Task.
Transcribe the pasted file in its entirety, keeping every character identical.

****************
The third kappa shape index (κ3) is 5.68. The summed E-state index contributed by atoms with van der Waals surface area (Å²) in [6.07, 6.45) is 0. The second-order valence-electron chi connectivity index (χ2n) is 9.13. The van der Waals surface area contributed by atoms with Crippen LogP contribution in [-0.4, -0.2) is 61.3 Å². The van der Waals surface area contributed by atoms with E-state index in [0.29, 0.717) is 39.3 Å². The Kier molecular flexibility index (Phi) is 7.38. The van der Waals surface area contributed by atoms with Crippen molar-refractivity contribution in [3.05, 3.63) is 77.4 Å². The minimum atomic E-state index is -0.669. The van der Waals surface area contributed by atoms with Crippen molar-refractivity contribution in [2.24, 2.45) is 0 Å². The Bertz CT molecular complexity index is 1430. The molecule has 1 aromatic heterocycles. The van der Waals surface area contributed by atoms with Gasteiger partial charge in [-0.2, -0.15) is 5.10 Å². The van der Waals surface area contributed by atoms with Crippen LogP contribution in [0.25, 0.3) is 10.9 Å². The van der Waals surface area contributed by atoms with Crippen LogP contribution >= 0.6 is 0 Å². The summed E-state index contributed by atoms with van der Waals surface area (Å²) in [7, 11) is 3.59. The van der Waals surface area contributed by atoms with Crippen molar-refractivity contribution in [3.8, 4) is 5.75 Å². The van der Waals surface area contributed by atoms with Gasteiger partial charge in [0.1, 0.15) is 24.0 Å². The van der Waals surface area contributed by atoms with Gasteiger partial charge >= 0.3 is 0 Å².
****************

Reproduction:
The third kappa shape index (κ3) is 5.68. The summed E-state index contributed by atoms with van der Waals surface area (Å²) in [6.07, 6.45) is 0. The second-order valence-electron chi connectivity index (χ2n) is 9.13. The van der Waals surface area contributed by atoms with Crippen LogP contribution in [-0.4, -0.2) is 61.3 Å². The van der Waals surface area contributed by atoms with E-state index in [0.29, 0.717) is 39.3 Å². The Kier molecular flexibility index (Phi) is 7.38. The van der Waals surface area contributed by atoms with Crippen molar-refractivity contribution in [3.05, 3.63) is 77.4 Å². The minimum atomic E-state index is -0.669. The van der Waals surface area contributed by atoms with Crippen molar-refractivity contribution in [2.24, 2.45) is 0 Å². The Bertz CT molecular complexity index is 1430. The molecule has 1 aromatic heterocycles. The van der Waals surface area contributed by atoms with Gasteiger partial charge in [-0.2, -0.15) is 5.10 Å². The van der Waals surface area contributed by atoms with Crippen LogP contribution in [0.25, 0.3) is 10.9 Å². The van der Waals surface area contributed by atoms with Crippen LogP contribution >= 0.6 is 0 Å². The summed E-state index contributed by atoms with van der Waals surface area (Å²) in [7, 11) is 3.59. The van der Waals surface area contributed by atoms with Crippen molar-refractivity contribution in [3.8, 4) is 5.75 Å². The van der Waals surface area contributed by atoms with Gasteiger partial charge in [0.1, 0.15) is 24.0 Å². The van der Waals surface area contributed by atoms with Gasteiger partial charge >= 0.3 is 0 Å².